Organology: Harp Guitar "Relatives"

Note to the casual reader or researcher: This Reference Gallery features historical instruments that are not harp guitars, but “relatives” or distant “cousins” – presented on Harpguitars.net for historical and organological comparison.

Fretted Harp Guitars
by Gregg Miner

A fretted harp guitar is one designed and constructed in a fully fretted configuration for “manufacturability,” not for “use.”  It is in effect a harp guitar which happens to have frets under the bass strings as a side effect of aesthetics or the practicalities of manufacture.  I.E: the musical intention and performance practice is one utilizing unstopped bass strings, as in a harp guitar.

See by comparison, Extended Range Guitars

See bottom of page for image copyright information

Bartolex (China) 10-string guitar

Can be played as - and in such case, be "classified" or called - either an extended range guitar or fretted harp guitar

Asturias 11-string alto-guitar (Bolin model) 11-string alto-guitar (Rodolfo Cucculelli) 14-string alto-guitar (Rodolfo Cucculelli) Charles Vega "guitarra teorba"

Despite the name, this is neither a true harp guitar nor a "theorboed" instrument

Alberto Bonafini, Italy, 2006

This 8-string cannot be classified as a harp guitar, yet that is how it is intended to be played, the last two strings intended to be played open.

In many cases, these instruments are visually indistinguishable from Extended Range Guitars, being also fully fretted across all strings or courses.  Overall, they tend to have more strings ( 10 to 14), and often some of the lowest strings (still fully fretted) are extended in length behind the primary nut, as in the now-common alto-guitar.

I was helped with the main definition above by an astute reader of this site named Charles Wood, who accurately and succinctly pointed out that: "Though these (instruments like Göran Söllscher's Altoguitar) have frets under the strings, neither the customer nor the luthier imagine for a moment that they will ever be fretted: except possibly by aliens with 6 inch long fingers. The luthier wants the neck to be of full width for rigidity and to support the additional string tension and the simplest thing then is to have a fingerboard under those strings. It is almost impossible to cut slots for frets that stop halfway across the fingerboard and finish the ends of frets which end in the middle of the fingerboard so these instruments have frets which cross under all the strings but which are not intended for use by anyone (or I would say even capable of being used practically). A guitar which has frets under the bass strings simply as a side effect of the manufacturing process and possibly for simplicity of aesthetics is perhaps no less a harp guitar than one that has “flying” courses parallel to the fingerboard."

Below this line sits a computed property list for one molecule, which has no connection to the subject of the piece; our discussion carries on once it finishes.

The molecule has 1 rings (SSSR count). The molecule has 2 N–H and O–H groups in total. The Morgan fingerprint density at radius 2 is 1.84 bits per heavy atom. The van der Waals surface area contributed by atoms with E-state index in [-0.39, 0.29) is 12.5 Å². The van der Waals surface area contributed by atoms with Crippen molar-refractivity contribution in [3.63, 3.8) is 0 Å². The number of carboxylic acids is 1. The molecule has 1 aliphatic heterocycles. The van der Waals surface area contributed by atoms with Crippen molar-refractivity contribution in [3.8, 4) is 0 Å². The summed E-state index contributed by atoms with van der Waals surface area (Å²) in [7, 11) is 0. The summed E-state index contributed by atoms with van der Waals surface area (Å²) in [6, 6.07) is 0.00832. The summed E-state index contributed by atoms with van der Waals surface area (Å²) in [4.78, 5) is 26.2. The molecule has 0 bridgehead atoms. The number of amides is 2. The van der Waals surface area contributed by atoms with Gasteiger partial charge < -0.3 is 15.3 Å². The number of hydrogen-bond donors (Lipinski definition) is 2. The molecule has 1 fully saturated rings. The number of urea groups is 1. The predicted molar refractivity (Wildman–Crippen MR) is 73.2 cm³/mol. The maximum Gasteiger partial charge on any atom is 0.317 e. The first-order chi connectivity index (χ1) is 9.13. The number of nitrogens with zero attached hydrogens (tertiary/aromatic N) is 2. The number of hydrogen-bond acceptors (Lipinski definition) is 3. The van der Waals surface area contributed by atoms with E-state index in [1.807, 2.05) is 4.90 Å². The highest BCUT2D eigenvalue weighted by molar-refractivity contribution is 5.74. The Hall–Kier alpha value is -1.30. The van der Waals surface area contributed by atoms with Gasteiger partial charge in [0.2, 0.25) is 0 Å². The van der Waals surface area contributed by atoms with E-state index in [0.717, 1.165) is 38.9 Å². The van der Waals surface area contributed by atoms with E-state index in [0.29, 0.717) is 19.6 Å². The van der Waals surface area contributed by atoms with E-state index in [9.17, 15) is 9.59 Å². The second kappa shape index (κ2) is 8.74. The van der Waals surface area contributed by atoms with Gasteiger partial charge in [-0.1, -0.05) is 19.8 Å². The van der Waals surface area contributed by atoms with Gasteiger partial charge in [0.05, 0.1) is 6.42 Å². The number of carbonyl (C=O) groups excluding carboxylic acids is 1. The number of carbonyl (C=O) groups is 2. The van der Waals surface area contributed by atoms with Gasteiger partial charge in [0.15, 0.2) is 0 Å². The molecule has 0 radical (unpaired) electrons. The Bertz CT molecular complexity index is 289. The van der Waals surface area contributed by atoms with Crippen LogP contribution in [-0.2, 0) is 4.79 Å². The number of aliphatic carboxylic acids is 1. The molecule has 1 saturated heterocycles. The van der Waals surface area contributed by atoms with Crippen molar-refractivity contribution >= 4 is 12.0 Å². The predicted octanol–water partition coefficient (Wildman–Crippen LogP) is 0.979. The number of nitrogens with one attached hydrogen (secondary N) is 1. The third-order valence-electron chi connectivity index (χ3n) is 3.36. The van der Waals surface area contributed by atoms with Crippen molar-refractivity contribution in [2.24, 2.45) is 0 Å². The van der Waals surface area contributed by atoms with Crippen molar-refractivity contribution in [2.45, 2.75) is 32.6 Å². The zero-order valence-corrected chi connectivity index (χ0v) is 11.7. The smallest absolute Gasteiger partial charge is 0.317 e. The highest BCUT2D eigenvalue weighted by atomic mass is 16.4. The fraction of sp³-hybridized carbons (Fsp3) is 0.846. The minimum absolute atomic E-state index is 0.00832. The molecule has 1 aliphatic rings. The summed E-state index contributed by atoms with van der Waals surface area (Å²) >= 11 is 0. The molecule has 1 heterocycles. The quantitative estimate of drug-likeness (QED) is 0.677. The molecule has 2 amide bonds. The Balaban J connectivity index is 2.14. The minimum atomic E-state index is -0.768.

In practical performance use, Mr. Wood is correct - the instrument is indeed played “in the manner of a harp guitar.”  However, as I (and the majority of my readership, including even now Mr. Wood) must remain true to the clear definition of a "Harp Guitar" (i.e.: at least one floating string), we cannot let stand the idea that instruments described here are "no less a harp guitar..."  By definition, they cannot be harp guitars, even though played as such.  For the purist then, we shall classify these instruments as "fretted harp guitars."  Please note that this is not their only or even foremost classification!  It is used here only in the context of discussion related to harp guitars on a harp guitar web site.  "Extended range," "Altogitare," "ten-string guitar" - a multitude of generic and specific names can be used to classify or identify these various instruments.

To clarify Mr. Wood's "side effect of the practicalities of manufacture": The practicalities (of full frets) may be deemed necessary for structural, construction simplicity, cosmetic or aesthetic reasons.

I might suggest that an ideal compromise for the players (such as Stephen Bright) and manufacturers (such as Bartolex) of such instruments might be to adopt this more accurate term as something more appropriate to these modern instruments - the "classical fretted harp guitar."

NOTE: In some true harp guitars, what appear to be “frets” are really secondary “nuts” behind which a capotasto device – either built in or separate - can be employed for individual or multiple strings.  In other words, they are not functional frets in the sense of being pressed against by the fingers.

The Harpolyre is by this definition a form of Fretted Harp Guitar (only the center six strings and the outer treble strings are fretted, though the entire instrument is fretted for aesthetic reasons).  As its musicological intent and practice is now fully understood (thanks to Professor John Doan) it can be safely and best be classified under its own category and term - Harpolyres.

Harpolyre, c.1829


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Harp Guitar Family Tree

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